…and so it began

Usually
my neighbour Beattie’s wrath is reserved for immigrants, unmarried mothers, and
people with food allergies. Sometimes even a nature programme can set her off
especially if it shows animals mating. Mind you ever since she found herself
forced to drink tea made with sterilized milk at Jean Shank’s funeral Beattie
had talked about nothing else for the past week.

“£15.00
that wreath cost us Maureen’ she said for the umpteenth time and blowing hard
on her lunchtime soup,’ and for what? An organist who managed to make ‘Abide
with Me’ sound like ‘Oh I do like to be beside the seaside’, that awful tea and
half a Danish pastry you wouldn’t have fed to the birds!’

Now
experience has taught me that it’s never a good idea to go about speaking ill
of dead and I do tell her but will she listen? No she will not. As far as she is
concerned they are gone ‘up there’ and that is that. I know different. Still
it’s no good trying to tell Beattie these things. When a person genuinely
believes Romanian immigrants eat babies it would be an uphill struggle trying
to convince her that the dead do walk amongst us. ‘Speak loudly speak clearly
speak now’, and to hell with the consequences is her motto.

It’s
all very well her believing that ‘The truth will out’ but I do feel that there
are times when true or not things are best left unsaid. Still because Beattie
always insists on speaking her mind she’s not what you could call popular. As
you can imagine when allowed to roam free across open border policies and into
the vast hinterland of a welfare state full of underage teenage pregnancies it
is not always a very nice mind to have to listen to.

‘For
heaven’s sake Maureen there was even a woman at that funeral in tights and a
Lurex cape!’

Although
I have learned over the last ten years that it’s never wise to try and argue
with Beattie unless you like losing I’d always had a soft spot for Jean’s niece
Wanda so I found myself sticking up for her.

‘A
Human Cannon Ball’ I said, ‘stops for nothing, not even the death of a Loved
One.’

‘Well
she could have washed!’ snapped Beattie. She blew so hard on her soup that I
felt a splash of Oxtail hit my cheek. ‘That woman reeked of gunpowder.’

Now
when you consider that with her limp Wanda could have easily settled for a life
on disability benefit instead of carving out a nice little career for herself
twice daily on the promenade you’d think Beattie would have admired her
enterprise. But no. Wanda Clithold was half Shanks and therefore genetically
bound to the sterilized milk fiasco. No amount of limping in Lurex was ever
going to change that even if Wanda landed herself on Mars.

Still
leaving aside the catering arrangements Beattie did have a point. With or
without the added glamour of a local celebrity as funerals went Jean’s was not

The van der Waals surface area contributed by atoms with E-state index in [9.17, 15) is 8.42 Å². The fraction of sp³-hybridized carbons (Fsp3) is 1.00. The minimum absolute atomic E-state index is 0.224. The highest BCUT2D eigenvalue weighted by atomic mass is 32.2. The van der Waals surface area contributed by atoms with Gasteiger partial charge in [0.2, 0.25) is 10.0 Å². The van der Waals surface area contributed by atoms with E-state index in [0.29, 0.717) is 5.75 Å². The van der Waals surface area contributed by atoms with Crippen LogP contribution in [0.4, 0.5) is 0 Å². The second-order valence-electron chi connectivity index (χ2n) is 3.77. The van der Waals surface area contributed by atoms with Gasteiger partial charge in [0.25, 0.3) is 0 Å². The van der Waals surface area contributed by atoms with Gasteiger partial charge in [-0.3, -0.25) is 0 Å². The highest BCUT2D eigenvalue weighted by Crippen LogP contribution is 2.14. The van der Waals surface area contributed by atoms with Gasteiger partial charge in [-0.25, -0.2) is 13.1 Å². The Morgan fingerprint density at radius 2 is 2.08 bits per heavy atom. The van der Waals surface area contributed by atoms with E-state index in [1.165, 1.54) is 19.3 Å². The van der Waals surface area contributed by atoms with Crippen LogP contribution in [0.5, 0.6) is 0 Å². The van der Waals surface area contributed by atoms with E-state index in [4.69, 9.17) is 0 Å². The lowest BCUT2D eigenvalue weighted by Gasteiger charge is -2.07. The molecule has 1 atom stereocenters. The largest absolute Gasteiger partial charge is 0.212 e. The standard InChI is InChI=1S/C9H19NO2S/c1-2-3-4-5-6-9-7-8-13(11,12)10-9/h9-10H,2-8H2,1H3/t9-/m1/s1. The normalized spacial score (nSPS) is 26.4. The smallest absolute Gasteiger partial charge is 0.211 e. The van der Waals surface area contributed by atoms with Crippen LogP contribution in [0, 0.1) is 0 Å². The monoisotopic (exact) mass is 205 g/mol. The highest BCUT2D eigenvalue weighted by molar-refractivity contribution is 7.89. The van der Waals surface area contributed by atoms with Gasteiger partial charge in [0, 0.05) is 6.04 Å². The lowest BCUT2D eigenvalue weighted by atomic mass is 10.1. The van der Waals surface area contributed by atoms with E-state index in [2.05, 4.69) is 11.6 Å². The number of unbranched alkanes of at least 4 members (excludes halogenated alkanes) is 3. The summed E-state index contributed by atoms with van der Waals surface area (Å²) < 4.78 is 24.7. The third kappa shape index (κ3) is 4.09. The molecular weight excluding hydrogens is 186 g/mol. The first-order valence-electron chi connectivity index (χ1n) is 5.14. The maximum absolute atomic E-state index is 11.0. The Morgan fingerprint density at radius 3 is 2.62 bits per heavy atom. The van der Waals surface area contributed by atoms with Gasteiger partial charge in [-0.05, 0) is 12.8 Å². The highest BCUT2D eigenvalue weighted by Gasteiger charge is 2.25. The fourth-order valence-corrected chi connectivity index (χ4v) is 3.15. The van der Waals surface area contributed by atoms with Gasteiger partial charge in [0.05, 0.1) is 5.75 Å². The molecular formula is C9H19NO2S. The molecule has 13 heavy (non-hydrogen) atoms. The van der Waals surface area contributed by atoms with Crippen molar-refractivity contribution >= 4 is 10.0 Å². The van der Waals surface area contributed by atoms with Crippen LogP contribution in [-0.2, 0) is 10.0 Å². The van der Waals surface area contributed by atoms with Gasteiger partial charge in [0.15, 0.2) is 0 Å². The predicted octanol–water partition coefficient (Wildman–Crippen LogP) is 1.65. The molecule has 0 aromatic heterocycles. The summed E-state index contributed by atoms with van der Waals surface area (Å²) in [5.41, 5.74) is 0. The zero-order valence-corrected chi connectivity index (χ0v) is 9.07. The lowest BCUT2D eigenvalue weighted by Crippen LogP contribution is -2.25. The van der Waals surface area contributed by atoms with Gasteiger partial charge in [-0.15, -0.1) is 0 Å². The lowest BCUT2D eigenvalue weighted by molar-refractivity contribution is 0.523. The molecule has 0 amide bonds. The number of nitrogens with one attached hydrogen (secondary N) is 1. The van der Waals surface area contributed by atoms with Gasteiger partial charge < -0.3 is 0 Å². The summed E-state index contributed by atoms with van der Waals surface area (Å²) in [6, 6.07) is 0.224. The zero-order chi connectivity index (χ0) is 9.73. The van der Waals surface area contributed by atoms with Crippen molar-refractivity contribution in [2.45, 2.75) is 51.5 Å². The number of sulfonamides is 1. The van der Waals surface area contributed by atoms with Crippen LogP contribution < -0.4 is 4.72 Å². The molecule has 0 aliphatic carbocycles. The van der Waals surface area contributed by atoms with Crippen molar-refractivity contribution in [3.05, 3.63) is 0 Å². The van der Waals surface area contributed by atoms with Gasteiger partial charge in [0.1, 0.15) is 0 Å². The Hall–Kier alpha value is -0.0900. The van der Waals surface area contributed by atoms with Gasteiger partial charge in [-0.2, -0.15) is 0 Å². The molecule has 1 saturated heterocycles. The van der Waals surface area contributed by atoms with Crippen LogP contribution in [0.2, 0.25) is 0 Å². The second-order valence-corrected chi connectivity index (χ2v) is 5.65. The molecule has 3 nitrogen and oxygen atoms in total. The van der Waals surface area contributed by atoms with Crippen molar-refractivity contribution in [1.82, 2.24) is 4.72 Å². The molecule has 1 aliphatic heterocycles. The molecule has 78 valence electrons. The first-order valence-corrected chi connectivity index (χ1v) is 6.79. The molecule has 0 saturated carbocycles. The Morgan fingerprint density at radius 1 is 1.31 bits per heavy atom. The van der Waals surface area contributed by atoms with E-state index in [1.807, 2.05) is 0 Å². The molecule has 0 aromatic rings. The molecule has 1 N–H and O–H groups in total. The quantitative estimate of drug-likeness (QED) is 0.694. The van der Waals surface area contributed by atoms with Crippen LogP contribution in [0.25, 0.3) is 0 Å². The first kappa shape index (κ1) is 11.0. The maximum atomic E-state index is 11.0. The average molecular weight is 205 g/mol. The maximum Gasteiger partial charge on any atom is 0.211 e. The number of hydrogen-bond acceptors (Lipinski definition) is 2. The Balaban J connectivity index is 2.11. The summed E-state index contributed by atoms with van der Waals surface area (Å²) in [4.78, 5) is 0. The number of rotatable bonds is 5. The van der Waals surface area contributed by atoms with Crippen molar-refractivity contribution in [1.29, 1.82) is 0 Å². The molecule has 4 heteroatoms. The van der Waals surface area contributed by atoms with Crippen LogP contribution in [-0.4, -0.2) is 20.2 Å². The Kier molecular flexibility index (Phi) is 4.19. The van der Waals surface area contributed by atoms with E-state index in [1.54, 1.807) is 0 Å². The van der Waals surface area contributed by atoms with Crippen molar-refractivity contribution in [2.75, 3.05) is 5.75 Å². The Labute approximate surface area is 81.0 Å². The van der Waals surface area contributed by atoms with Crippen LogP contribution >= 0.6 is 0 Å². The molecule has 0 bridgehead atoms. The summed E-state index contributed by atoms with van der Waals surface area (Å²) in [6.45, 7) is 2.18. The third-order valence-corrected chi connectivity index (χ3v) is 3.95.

one of the best. For a start it was at St Jude’s and try as they might no
amount of incense will ever get the smell of that burst drain out of the
hassocks. Still that’s no excuse to skimp on the wake. Quite the reverse I
would have thought. Of course I can think of better ways of spending an
afternoon especially as Jean was more Beattie’s friend than mine. However being
as Beattie had made me pay good money for a black wool and cashmere coat it
seemed a shame not to get the wear out of it.
Apparently fake ocelot isn’t suitable as funeral attire, or so I was
told. Shame really as I’d always thought it brought a hint of show biz to what
can often be a joyless occasion. But what did I know? After all I wasn’t the
widow of the late Chairman of the local Chamber of Commerce. I was just plain
old Maureen Truscott, ex wife, ex clairvoyant and ex con. But I keep all that
to myself.

‘By
the way your hair’s twisted’. Beattie waggled her soup spoon at my head.
‘Honestly Maureen if you have to wear a wig to a funeral couldn’t you at least choose
one that doesn’t make you look like an out of work magicians assistant?’

Occasionally,
on days when even Beattie can see through some of the headlines in the Daily
Mail, she keeps her hand in by having a go at me. Sometimes it’s my lack of
devotion to housework, sometimes it’s my love of bright coloured emulsion. Quite
often it’s the fact that I shop at Top Shop and wear high heels despite being a
pensioner. But when all else fails her favourite topic is my collection of ‘diva’
wigs. Now that even she was fed up recounting the failings of Jean’s wake over lunch
in the BHS restaurant I could tell she was looking for another victim. And
there I was, right in front of her, my own hair hidden under Shirley Bassey.

‘I
mean why not wear Thora Hird?’ she said, ‘Far more suitable for a funeral. She
did ‘Praise Be’ for a start and there is no way she would make you look like
you should be dancing round a pole at a business man’s lunch.’

Now
whilst I can often manage to turn a deaf ear to what she calls my ‘slovenly
ways’, my ‘hallucinogenic colour schemes’ and ‘my dressing like a teenager’ I
won’t hear a word said against any of my wigs. Beattie once accused my ‘Dusty
Springfield’ of having nits and we didn’t speak for a week. But I am equally
fond of ‘Shirley’. For one thing she’s made of real human hair that has been faithfully
styled on a cultural icon and for another I lived on beans on toast for three weeks
to pay for her. ‘Thora’ on the other hand was a free gift with ‘Alma Cogan’. But